Old Michael Jordan interview proves he was not indifferent to social issues -"It's somewhat painful to me that one person can be viewed so high above other people"

Amid his stature as the greatest basketball player of all time, some claim that Michael Jordan did not utilize his fame enough to speak on social issues. While it is true that Jordan has been discreet on most pressing social concerns, an old interview reveals that he was not indifferent to them.

A young Mike on fame

"As far as being on a pedestal, it's a compliment, yet it's somewhat painful to me that one person can be viewed so high above other people," Jordan said, per GQ. "For example, if I go to a restaurant, I am very likely to get that meal free. But poor people who go to the same restaurant got to wash dishes to eat. And I'm the one that can afford it. If you can explain that, then you can explain society, and you can explain Richie Weaver looking up to me."

The interview was conducted in 1989, Jordan's fifth year in the NBA. By then, he was already known as one of the best basketball players on the planet. He had been crowned league MVP, Defensive Player of the Year, and a couple of scoring titles, too. It was only a matter of time before he won his first NBA Championship.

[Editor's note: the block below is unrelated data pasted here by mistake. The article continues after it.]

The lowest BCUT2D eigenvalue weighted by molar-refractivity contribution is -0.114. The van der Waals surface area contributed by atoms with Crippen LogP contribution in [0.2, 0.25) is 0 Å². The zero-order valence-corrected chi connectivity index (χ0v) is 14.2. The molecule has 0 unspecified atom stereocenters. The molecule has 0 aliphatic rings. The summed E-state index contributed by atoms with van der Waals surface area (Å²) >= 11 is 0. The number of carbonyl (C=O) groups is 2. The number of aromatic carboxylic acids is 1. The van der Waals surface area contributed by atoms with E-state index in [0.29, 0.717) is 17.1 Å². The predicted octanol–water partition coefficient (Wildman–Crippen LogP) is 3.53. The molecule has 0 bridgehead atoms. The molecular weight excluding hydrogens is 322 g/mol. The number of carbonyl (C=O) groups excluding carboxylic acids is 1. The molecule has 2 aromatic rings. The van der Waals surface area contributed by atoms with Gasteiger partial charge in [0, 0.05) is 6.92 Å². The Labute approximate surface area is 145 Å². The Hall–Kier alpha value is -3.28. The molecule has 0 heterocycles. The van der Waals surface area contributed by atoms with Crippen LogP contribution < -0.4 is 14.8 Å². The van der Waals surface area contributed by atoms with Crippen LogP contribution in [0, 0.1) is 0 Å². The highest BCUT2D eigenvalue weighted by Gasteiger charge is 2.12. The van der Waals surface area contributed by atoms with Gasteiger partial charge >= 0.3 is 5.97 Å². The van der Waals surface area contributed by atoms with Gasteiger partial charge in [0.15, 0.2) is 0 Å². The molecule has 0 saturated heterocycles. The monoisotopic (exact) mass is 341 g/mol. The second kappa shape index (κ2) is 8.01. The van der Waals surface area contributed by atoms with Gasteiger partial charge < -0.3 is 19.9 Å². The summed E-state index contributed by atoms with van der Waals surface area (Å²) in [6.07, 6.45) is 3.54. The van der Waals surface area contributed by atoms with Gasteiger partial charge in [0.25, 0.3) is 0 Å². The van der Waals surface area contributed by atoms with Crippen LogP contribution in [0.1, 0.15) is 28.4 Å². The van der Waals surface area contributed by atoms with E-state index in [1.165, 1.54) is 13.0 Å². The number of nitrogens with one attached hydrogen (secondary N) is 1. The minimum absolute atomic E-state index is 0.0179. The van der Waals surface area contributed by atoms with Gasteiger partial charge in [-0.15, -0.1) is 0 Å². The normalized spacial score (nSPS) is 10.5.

"The black guy"

Jordan also spoke about his fame in relation to the color of his skin. Back then and even up to now race has always been a controversial subject in the US. In the event that he makes a mistake or falters in any way, Jordan knows the color of his skin will be raised.

"They aren't old enough to see color yet," Jordan said. "If they see me not as a black man but as a person they wish they could be like, they enjoy watching, enjoy meeting and being around, that's fine, I'm accomplishing a goal. But it's dangerous because if I so happen to fall publicly, the first thing I'm going to get discomfort from is their parents. Who knows what their parents might say? And they can be the biggest influence in changing me from Michael Jordan the person to Michael Jordan the black guy."

These old anecdotes debunk the claim that Jordan didn't care about social issues at the peak of his career. The man did speak about things other than basketball. One can argue that his impact on the floor was so great that it outshone the other things he stood up for during the entirety of his NBA career. 

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